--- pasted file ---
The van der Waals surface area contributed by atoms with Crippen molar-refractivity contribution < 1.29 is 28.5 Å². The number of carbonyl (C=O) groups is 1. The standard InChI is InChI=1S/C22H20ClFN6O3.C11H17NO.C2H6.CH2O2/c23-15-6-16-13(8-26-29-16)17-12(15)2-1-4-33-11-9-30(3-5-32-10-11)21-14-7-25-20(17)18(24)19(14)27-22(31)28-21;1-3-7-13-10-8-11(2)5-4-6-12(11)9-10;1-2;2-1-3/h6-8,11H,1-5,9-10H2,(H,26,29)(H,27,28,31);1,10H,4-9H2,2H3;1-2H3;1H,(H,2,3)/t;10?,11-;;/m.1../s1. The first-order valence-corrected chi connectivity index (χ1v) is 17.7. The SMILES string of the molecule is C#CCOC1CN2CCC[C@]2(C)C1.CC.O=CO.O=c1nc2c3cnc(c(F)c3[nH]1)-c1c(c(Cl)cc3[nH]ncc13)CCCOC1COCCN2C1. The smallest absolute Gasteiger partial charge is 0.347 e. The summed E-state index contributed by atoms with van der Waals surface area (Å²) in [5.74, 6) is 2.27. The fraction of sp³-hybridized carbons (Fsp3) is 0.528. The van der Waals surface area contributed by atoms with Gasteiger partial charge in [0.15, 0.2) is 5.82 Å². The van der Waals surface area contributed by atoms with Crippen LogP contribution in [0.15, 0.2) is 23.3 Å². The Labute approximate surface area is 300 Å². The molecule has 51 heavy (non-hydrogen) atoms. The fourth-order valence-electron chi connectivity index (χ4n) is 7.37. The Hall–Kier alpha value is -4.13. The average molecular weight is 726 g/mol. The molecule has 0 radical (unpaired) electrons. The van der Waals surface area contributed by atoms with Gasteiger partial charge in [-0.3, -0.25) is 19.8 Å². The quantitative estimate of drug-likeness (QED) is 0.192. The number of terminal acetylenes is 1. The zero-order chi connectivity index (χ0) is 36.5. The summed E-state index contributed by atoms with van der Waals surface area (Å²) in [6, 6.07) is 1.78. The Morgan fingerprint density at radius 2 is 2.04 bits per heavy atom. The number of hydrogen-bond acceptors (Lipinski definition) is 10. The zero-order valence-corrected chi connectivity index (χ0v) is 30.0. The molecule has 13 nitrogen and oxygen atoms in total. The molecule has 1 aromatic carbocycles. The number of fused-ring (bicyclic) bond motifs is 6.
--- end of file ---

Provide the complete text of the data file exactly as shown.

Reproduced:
The van der Waals surface area contributed by atoms with Crippen molar-refractivity contribution < 1.29 is 28.5 Å². The number of carbonyl (C=O) groups is 1. The standard InChI is InChI=1S/C22H20ClFN6O3.C11H17NO.C2H6.CH2O2/c23-15-6-16-13(8-26-29-16)17-12(15)2-1-4-33-11-9-30(3-5-32-10-11)21-14-7-25-20(17)18(24)19(14)27-22(31)28-21;1-3-7-13-10-8-11(2)5-4-6-12(11)9-10;1-2;2-1-3/h6-8,11H,1-5,9-10H2,(H,26,29)(H,27,28,31);1,10H,4-9H2,2H3;1-2H3;1H,(H,2,3)/t;10?,11-;;/m.1../s1. The first-order valence-corrected chi connectivity index (χ1v) is 17.7. The SMILES string of the molecule is C#CCOC1CN2CCC[C@]2(C)C1.CC.O=CO.O=c1nc2c3cnc(c(F)c3[nH]1)-c1c(c(Cl)cc3[nH]ncc13)CCCOC1COCCN2C1. The smallest absolute Gasteiger partial charge is 0.347 e. The summed E-state index contributed by atoms with van der Waals surface area (Å²) in [5.74, 6) is 2.27. The fraction of sp³-hybridized carbons (Fsp3) is 0.528. The van der Waals surface area contributed by atoms with Gasteiger partial charge in [0.15, 0.2) is 5.82 Å². The van der Waals surface area contributed by atoms with Crippen LogP contribution in [0.15, 0.2) is 23.3 Å². The Labute approximate surface area is 300 Å². The molecule has 51 heavy (non-hydrogen) atoms. The fourth-order valence-electron chi connectivity index (χ4n) is 7.37. The Hall–Kier alpha value is -4.13. The average molecular weight is 726 g/mol. The molecule has 0 radical (unpaired) electrons. The van der Waals surface area contributed by atoms with Gasteiger partial charge in [-0.3, -0.25) is 19.8 Å². The quantitative estimate of drug-likeness (QED) is 0.192. The number of terminal acetylenes is 1. The zero-order chi connectivity index (χ0) is 36.5. The summed E-state index contributed by atoms with van der Waals surface area (Å²) in [6, 6.07) is 1.78. The Morgan fingerprint density at radius 2 is 2.04 bits per heavy atom. The number of hydrogen-bond acceptors (Lipinski definition) is 10. The zero-order valence-corrected chi connectivity index (χ0v) is 30.0. The molecule has 13 nitrogen and oxygen atoms in total. The molecule has 1 aromatic carbocycles. The number of fused-ring (bicyclic) bond motifs is 6.